Gvir – A New Cryptocurrency Just for Credit Unions and Their Members!
Gvir – A New Cryptocurrency Just for Credit Unions and Their Members!
Gvir – A New Cryptocurrency Just for Credit Unions and Their Members!

Marketing Bookshelf: Influence — The Psychology of Persuasion

July 1, 2020

Marketing bookshelf 

Influence — The Psychology of Persuasion

By Sarah Zane

At its core, marketing is an attempt to persuade consumers to say, “Yes.” In his New York Times bestseller, Dr. Robert B. Cialdini breaks down the psychology of why people say yes and how to apply these principles in business and everyday life. Influence: The Psychology of Persuasion provides the reader with an in-depth study of the art of compliance. Backed by Dr. Cialdini’s 35 years of evidence-based scientific research, Influence offers marketers a comprehensive guide to the psychology behind elective human choice.

Influence teaches the six universal principles of persuasion and how to use them effectively:

Reciprocation: The internal pull to repay a favor. Basic psychology dictates that a favor be repaid in kind. As a marketer, you can harness this intrinsic human trait by offering your members small gifts, promotional deals and relevant, engaging content they can use. They will be socially obligated to return the favor.

Commitment and Consistency: The tendency to align present choices with past commitments. Once an individual has made a decision, they will stick to their guns, working consistently with that commitment to justify their choice. Human desire for consistency can turn a small commitment into a larger one. Use this principle in your marketing by showing new members how their choice to join your credit union aligns with their commitment to be financially responsible.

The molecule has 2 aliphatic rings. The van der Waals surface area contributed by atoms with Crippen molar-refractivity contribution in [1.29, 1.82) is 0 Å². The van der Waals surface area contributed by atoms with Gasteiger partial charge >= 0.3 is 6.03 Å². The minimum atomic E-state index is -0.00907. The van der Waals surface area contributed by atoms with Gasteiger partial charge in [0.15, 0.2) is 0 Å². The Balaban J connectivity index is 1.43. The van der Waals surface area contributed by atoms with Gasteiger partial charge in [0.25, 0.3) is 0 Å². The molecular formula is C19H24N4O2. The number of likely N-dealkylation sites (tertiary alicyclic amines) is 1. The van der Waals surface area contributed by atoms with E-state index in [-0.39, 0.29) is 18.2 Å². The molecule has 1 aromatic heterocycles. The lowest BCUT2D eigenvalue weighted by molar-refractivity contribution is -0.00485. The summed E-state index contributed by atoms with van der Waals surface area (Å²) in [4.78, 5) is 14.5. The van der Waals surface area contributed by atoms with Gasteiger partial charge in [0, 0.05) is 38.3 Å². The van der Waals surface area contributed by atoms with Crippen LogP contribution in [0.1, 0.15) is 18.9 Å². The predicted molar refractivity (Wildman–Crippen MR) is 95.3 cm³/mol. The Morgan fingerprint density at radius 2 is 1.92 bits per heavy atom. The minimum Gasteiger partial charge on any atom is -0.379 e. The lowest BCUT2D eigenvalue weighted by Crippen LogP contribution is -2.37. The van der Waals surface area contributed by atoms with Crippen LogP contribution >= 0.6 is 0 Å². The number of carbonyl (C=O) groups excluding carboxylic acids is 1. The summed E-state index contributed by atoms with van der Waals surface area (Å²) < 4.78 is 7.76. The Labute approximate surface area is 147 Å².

Social Proof: The propensity to make decisions based on what other people think is best. Humans crave social approval. Thus, we often let society dictate our choices. Social media is the ultimate display of the Social Proof Principle. Likes follow likes, and a post with thousands of shares is far more likely to be read than one that was shared just a handful of times. Use this extraordinary power to market your credit union and appeal to the human desire for social approval.

Liking: The inclination to comply with requests from people we know and like, and from those who like us in turn. The Liking Principle suggests that we are quick to agree to requests from those we know well and like—and just as quick to comply when the request comes from someone we know likes us. Use this principle in your marketing by showing your members how much you like them. Make it a point to reach out to members when they celebrate milestones, remember small details about their lives and show true empathy when they are working through a financial challenge.  Similarly, get your members to like you by continuing to provide excellent, personalized service.

Authority: The likeliness to be persuaded by those we view as authorities, who carry greater knowledge, experience or expertise. Agreeing with the position of one who knows best makes a consumer feel smart, safe and secure in their decision. Use this principle by displaying your expertise on all financial matters. Keep your website, blog and social media platforms full of relevant, useful content, and make sure your frontline staff is fully informed about all your products and services.

Scarcity: The human desire to want more of what is less available. This principle is a classic in traditional marketing, where consumers are urged to “Buy Now!” because there is only a limited supply of an advertised product. Credit unions can harness this behavior to their benefit by running promotional events with limited availability.

Influence is a treasure trove of valuable insight into human psychology and a useful tool for the forward-thinking marketer who wants to up their game and boost their chances for success.